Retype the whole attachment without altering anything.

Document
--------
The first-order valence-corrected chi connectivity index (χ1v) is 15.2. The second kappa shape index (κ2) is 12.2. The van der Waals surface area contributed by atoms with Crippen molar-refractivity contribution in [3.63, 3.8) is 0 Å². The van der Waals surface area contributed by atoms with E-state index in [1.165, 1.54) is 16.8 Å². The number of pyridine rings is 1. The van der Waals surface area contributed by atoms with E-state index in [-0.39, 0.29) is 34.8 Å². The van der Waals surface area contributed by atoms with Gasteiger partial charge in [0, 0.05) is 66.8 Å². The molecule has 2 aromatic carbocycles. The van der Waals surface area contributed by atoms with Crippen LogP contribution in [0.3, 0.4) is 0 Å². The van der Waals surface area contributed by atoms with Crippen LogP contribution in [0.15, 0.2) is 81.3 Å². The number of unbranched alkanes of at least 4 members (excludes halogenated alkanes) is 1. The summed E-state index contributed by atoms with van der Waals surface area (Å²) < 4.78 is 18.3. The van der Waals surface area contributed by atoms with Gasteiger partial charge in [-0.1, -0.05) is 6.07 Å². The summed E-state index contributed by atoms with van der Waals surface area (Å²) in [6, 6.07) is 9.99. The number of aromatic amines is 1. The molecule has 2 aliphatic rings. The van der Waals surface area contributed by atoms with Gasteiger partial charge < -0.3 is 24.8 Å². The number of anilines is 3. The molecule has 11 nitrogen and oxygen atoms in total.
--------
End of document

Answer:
The first-order valence-corrected chi connectivity index (χ1v) is 15.2. The second kappa shape index (κ2) is 12.2. The van der Waals surface area contributed by atoms with Crippen molar-refractivity contribution in [3.63, 3.8) is 0 Å². The van der Waals surface area contributed by atoms with E-state index in [1.165, 1.54) is 16.8 Å². The number of pyridine rings is 1. The van der Waals surface area contributed by atoms with E-state index in [-0.39, 0.29) is 34.8 Å². The van der Waals surface area contributed by atoms with Gasteiger partial charge in [0, 0.05) is 66.8 Å². The molecule has 2 aromatic carbocycles. The van der Waals surface area contributed by atoms with Crippen LogP contribution in [0.3, 0.4) is 0 Å². The van der Waals surface area contributed by atoms with Crippen LogP contribution in [0.15, 0.2) is 81.3 Å². The number of unbranched alkanes of at least 4 members (excludes halogenated alkanes) is 1. The summed E-state index contributed by atoms with van der Waals surface area (Å²) < 4.78 is 18.3. The van der Waals surface area contributed by atoms with Gasteiger partial charge in [-0.1, -0.05) is 6.07 Å². The summed E-state index contributed by atoms with van der Waals surface area (Å²) in [6, 6.07) is 9.99. The number of aromatic amines is 1. The molecule has 2 aliphatic rings. The van der Waals surface area contributed by atoms with Gasteiger partial charge < -0.3 is 24.8 Å². The number of anilines is 3. The molecule has 11 nitrogen and oxygen atoms in total.